Joe is put to the test of having to confront the passengers after a huge bump (which almost derails the train) and subsequent power outtage causes the train to stall on the tracks. This unnerves all of the passengers, who by now, we have all been introduced to. The macho guy, sensing Joe’s inability to take charge and calm the passengers, starts to wrestle the confidence away from him by helping and taking a shine to Ellen.
Actor Sean Pertwee, who you will miss if you blink, has a cameo as the train driver in Howl. In my opinion, it’s a wasted effort even for a small cameo, since he is given really nothing to do but step outdoors to investigate what has happened to the train, in the middle of the night, in the middle of the forest and utter some unitellible lines. Oh well, maybe he happened to come across the set one day and Hyett needed a favor. Suffice it to say, after finding a crushed steer, dead and gored under the train, things don’t bode well for him.
Hyett introduces to us a deadly looking beast that, for a low budget outing, looks pretty menacing (what we do see at the time), when rightly lit and exposed. The stalled commuters get even angrier, frenzied, and more worried when Ellen and Joe return with bad news about the Driver (which at first they keep quiet about). Situations get harried quickly when they all decide to take their chances out in the night, to walk along the tracks to the next station. A pretty damn bad idea. They run into the feral wolf – creature outdoors and eventually end up back at the train fighting for their lives.
Howl repsectively provides the viewer with enough monster mayhem to pass a short amount of time, perhaps on an early Saturday afternoon with the curtains drawn. Hyett gives us plenty of character interaction, even though much of the dialog and the backstories (especially between the macho dude and the smart, stiff pretty lady) kind of go nowhere. It all just pretty much acts as filler. There is gore abound, gruesome attacks, commuters being tirned into feral creatures and the occasional jab or poke at stereotypes. Like the overweight guy and the nerdy, bookish fellow. Howl’s one true saving grace and the reason I truly recommend it, is the very believable monsters that Hyett creates for us. They are an interesting hybrid of wolf and man and yes, there are more than one!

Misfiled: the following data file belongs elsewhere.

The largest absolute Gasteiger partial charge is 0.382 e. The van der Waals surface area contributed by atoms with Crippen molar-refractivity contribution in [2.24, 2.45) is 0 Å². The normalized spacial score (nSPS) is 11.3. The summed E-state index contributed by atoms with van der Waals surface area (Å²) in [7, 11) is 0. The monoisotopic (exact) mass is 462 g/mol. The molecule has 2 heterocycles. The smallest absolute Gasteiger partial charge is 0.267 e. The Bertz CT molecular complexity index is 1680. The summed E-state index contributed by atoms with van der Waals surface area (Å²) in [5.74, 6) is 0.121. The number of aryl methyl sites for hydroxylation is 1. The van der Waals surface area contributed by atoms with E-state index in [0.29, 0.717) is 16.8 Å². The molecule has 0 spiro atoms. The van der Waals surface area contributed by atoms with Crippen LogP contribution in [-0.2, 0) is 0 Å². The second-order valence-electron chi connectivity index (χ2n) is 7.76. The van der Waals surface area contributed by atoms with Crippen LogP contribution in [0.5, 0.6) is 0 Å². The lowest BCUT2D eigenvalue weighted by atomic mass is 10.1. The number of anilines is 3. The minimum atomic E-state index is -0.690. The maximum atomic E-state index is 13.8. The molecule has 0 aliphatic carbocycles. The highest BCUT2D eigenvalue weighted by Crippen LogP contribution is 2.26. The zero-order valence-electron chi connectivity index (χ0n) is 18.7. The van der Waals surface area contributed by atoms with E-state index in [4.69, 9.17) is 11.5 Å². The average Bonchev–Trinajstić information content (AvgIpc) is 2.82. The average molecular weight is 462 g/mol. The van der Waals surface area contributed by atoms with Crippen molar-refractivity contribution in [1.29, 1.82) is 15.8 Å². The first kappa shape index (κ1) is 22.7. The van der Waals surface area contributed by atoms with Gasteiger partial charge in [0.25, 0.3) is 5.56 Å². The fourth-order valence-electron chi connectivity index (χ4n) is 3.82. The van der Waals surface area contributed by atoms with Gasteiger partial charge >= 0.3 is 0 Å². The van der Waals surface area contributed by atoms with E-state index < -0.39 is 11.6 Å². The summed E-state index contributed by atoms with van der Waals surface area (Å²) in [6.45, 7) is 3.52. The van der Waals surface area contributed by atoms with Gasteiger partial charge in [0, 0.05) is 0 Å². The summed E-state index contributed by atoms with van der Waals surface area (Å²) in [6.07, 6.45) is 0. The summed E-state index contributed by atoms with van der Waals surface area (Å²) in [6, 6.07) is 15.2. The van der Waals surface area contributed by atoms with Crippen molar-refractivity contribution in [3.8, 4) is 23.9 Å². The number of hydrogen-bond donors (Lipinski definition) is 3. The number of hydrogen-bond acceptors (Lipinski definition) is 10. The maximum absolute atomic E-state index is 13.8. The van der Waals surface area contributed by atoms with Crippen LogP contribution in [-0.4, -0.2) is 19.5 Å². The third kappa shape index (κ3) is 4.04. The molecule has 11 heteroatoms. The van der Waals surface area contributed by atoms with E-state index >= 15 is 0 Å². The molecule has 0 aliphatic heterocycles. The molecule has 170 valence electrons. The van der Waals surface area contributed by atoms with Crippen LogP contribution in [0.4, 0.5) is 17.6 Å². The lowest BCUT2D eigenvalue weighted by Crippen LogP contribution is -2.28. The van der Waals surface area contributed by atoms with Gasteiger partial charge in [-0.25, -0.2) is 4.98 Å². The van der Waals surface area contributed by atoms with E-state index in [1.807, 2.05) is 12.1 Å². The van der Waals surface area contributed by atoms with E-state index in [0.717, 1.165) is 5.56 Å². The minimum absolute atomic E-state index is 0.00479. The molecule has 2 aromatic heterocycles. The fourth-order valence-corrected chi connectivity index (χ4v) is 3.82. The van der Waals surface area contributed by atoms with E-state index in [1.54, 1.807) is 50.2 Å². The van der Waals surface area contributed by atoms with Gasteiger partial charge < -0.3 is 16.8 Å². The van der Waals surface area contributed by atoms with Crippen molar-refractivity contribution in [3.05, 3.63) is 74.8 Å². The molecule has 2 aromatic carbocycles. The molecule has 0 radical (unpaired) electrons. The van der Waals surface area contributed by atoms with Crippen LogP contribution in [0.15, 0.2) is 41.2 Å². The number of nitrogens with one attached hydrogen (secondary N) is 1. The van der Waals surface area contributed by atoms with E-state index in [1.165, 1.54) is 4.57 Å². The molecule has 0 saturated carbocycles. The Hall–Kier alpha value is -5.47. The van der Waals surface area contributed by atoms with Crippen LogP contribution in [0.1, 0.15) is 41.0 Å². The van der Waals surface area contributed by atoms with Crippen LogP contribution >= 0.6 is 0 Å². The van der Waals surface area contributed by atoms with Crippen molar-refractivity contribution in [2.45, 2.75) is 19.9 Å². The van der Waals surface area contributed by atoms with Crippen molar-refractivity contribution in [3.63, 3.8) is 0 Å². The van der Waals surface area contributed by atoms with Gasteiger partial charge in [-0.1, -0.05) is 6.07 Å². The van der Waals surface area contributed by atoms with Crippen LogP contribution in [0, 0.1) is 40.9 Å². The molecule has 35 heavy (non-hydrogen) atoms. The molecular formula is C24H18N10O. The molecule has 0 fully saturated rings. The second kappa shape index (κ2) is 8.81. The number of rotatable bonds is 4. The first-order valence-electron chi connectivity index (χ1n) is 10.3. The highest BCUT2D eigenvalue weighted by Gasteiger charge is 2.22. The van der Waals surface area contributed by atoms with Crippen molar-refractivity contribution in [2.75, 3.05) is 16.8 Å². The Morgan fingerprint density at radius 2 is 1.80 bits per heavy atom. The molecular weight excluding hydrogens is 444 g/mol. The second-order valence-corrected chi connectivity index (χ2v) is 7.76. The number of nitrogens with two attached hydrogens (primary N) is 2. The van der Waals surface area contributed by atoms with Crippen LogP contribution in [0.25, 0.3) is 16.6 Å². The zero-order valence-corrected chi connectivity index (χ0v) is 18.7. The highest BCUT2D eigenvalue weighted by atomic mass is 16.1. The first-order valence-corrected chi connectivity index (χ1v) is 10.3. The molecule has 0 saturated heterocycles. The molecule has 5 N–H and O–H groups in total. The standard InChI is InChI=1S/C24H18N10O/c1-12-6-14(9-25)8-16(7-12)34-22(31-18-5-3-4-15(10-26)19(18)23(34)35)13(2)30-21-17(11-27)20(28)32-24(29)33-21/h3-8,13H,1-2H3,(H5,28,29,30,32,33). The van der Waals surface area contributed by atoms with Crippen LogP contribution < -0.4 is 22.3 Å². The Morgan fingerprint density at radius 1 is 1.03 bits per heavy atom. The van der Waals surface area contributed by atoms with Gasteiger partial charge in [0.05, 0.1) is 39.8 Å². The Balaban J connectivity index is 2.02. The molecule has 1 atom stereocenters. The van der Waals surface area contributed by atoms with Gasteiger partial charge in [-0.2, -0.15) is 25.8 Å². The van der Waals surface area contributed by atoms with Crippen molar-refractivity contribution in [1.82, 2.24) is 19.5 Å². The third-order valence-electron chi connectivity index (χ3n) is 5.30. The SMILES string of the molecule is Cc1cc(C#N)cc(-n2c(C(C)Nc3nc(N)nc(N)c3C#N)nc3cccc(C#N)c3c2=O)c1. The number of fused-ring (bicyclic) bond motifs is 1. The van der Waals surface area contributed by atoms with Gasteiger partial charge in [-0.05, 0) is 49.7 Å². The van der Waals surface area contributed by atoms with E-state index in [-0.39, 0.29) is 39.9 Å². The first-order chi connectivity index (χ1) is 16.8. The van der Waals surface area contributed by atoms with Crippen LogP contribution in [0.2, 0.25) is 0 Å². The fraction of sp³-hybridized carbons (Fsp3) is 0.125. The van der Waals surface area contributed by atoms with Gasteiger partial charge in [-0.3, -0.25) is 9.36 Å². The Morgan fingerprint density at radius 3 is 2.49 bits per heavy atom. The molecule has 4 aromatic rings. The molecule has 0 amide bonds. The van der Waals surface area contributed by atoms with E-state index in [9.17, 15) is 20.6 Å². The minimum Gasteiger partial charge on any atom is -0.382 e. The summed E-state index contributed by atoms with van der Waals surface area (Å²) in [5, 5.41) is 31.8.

The monsters are well rendered as CGI creations as well and Hyett shows restraint when revealing them. The commuters all know their lore and even when the old guy on the train gives us a “monster speech” we still don’t know where they come from and why they are there in the forests going after a train. Have they done this before? Are they seeking revenge? Or are they starting to go after humans, now that they have a taste for us? This and other questions go unapproached but Howl is still goofy creature feature fun and a decent time waster, but not anything I may jump back to see every so often, if at all. The movie is a capable “one and done” British indie monster flick with it’s tongue firmly planted in cheek and that’s not such a terribly bad thing, these days.
It may not be everyone’s cup of tea, either though, since Howl has no real terror to speak of (despite some noisy and gory attack scenes) or any sustain-abiltiy by the end, with the make up fx (when the werewolves are seen in daylight). They just don’t hold up as well as what came before it. Do definitely consider Hyett’s film as a rental before a purchase!